“If he needs to get started on a project, maybe I’ll take on more of the chores that day,” she said. “If I have a deadline to meet and I had to just wake up and start the day, he knows I’ll probably burn out a little quicker than usual.”

Veny also uses exercise to maintain his mental health. Exercise isn’t the answer for everyone — “I do not excel in it, but I admire his commitment,” Lee commented — but physical activity has been shown to help with conditions like anxiety and depression.

All in all, each person’s adjustment to remote work will be different. It can come with mental-health benefits: more mobility, more autonomy and, often, better work-life balance. But it also can be difficult and isolating.

Examine your initial reaction to remote work, Veny said: Are you feeling bad because you’re working at home, or because you suddenly have time to reflect on things you didn’t reflect on before? And remember that remote work is like Junior Mints or electronic dance music — not for everyone.

“Some people right now are finding out that working from home is the best thing ever,” Lee said. “And some never want to see the insides of their homes again.”


loneliness remote work
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Battling Loneliness

Loneliness was a problem for American workers even when most of us were in offices. Young singles often focus on romantic relationships and their careers, letting friendships take a back seat, Neal Roese, a professor of marketing at Northwestern University’s Kellogg School of Management, told me. For partnered people with children, finding time for friendships gets even harder.

Roese co-authored a recent Harvard Business Review article about the importance of friendships for working parents based on research he’s conducting with Northwestern Ph.D. candidate Kyle Dobson. Research has shown that friendships are a critical component of mental and physical health, they wrote. And while working parents have an especially tough time making room for friendships, childless people aren’t immune.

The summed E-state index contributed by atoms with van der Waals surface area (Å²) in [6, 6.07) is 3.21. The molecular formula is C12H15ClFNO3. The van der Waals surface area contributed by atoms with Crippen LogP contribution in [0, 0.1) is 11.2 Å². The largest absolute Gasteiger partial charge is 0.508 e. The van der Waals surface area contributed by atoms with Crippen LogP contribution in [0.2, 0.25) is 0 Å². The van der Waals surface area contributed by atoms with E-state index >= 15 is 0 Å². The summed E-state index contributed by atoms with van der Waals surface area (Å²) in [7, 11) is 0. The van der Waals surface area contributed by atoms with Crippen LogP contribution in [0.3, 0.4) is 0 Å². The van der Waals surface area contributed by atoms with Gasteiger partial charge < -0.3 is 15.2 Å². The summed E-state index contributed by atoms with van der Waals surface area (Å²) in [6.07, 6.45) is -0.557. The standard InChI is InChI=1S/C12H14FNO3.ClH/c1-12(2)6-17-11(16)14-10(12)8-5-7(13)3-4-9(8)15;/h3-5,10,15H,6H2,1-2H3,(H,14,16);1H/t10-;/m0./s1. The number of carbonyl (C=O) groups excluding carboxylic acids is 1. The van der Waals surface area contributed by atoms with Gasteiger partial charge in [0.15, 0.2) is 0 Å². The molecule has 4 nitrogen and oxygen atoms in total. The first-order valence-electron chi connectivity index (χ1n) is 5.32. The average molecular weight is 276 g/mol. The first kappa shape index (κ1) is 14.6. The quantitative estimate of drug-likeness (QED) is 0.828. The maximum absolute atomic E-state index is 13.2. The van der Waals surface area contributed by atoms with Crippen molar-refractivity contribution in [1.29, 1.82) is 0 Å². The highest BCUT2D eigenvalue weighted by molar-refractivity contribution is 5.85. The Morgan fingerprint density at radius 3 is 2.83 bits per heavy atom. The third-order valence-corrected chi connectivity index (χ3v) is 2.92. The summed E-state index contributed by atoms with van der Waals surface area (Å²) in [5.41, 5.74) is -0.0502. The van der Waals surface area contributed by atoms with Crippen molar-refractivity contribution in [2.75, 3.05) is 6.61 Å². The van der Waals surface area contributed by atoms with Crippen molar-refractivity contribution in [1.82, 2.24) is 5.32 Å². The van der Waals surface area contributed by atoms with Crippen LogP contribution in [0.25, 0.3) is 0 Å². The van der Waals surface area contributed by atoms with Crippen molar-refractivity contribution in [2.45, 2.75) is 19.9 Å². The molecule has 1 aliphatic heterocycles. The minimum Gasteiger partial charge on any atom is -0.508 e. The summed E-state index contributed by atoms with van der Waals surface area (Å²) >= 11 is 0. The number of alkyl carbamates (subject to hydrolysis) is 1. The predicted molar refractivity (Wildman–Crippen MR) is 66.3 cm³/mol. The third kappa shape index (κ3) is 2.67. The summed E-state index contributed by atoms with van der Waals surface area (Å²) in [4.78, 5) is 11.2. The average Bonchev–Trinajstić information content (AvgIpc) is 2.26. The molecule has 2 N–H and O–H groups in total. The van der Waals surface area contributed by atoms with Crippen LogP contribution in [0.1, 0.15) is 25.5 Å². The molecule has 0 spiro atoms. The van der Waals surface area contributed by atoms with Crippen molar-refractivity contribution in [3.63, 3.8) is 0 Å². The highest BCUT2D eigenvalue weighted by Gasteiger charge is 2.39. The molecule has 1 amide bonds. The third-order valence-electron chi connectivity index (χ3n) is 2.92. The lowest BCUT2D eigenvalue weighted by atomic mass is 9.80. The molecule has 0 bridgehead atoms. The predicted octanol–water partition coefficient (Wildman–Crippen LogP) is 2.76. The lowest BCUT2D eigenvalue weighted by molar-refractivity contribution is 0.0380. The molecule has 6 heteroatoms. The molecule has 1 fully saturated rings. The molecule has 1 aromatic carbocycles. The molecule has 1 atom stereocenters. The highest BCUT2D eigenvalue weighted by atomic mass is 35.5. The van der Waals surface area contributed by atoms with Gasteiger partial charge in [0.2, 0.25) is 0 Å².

According to Roese, social appointments like book clubs and happy hours cut into our personal time, which makes it hard to justify going. But what if we included friends in the things we have to do anyway? Roese calls this approach “bundling.”

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“You’ve maybe heard the term bundling in a consumer context, which is when this or that packaged good might be bundled with another one at a cost discount,” he said. “You know, it’s like nacho night. Bundle up your salsa with your chips and cheese.”

Bundling for friendships is similar to nacho night. It’s putting in earbuds and talking with a friend while you grocery shop. It’s turning on FaceTime and connecting with old college roommates while you both cook dinner. It’s putting your cousin on speakerphone while she reads to her kids so yours can listen too, or starting a Slack channel for your friend group so you can share about your jobs during the workday.

“Sharing those more mundane life details allows you to make a deeper connection by letting that person into another part of your life.”